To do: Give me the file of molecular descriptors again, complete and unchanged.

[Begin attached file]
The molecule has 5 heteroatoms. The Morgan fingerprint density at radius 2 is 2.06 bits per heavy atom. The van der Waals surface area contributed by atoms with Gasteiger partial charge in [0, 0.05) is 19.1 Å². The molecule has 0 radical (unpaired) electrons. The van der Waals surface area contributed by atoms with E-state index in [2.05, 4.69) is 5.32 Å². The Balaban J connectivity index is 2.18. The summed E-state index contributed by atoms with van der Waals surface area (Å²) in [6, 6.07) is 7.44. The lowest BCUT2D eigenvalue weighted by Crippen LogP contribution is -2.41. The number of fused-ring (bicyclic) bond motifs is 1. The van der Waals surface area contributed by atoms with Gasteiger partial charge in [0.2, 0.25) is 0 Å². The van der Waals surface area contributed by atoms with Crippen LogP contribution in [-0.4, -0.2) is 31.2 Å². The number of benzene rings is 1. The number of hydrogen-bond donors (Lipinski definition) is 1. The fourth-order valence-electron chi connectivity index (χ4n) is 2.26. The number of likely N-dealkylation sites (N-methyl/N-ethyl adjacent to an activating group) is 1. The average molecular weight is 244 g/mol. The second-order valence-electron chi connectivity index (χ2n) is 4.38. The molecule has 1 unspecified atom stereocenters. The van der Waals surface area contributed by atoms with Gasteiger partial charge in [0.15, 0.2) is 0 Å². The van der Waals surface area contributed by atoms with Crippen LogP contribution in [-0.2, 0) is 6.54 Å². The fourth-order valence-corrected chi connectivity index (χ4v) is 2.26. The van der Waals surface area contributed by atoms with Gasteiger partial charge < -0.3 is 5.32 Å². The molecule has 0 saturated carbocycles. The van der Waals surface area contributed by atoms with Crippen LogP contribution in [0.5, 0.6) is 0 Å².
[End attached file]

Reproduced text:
The molecule has 5 heteroatoms. The Morgan fingerprint density at radius 2 is 2.06 bits per heavy atom. The van der Waals surface area contributed by atoms with Gasteiger partial charge in [0, 0.05) is 19.1 Å². The molecule has 0 radical (unpaired) electrons. The van der Waals surface area contributed by atoms with E-state index in [2.05, 4.69) is 5.32 Å². The Balaban J connectivity index is 2.18. The summed E-state index contributed by atoms with van der Waals surface area (Å²) in [6, 6.07) is 7.44. The lowest BCUT2D eigenvalue weighted by Crippen LogP contribution is -2.41. The number of fused-ring (bicyclic) bond motifs is 1. The van der Waals surface area contributed by atoms with Gasteiger partial charge in [0.2, 0.25) is 0 Å². The van der Waals surface area contributed by atoms with Crippen LogP contribution in [-0.4, -0.2) is 31.2 Å². The number of benzene rings is 1. The number of hydrogen-bond donors (Lipinski definition) is 1. The fourth-order valence-electron chi connectivity index (χ4n) is 2.26. The number of likely N-dealkylation sites (N-methyl/N-ethyl adjacent to an activating group) is 1. The average molecular weight is 244 g/mol. The second-order valence-electron chi connectivity index (χ2n) is 4.38. The molecule has 1 unspecified atom stereocenters. The van der Waals surface area contributed by atoms with Gasteiger partial charge in [0.15, 0.2) is 0 Å². The van der Waals surface area contributed by atoms with Crippen LogP contribution in [-0.2, 0) is 6.54 Å². The fourth-order valence-corrected chi connectivity index (χ4v) is 2.26. The van der Waals surface area contributed by atoms with Gasteiger partial charge < -0.3 is 5.32 Å². The molecule has 0 saturated carbocycles. The van der Waals surface area contributed by atoms with Crippen LogP contribution in [0.5, 0.6) is 0 Å².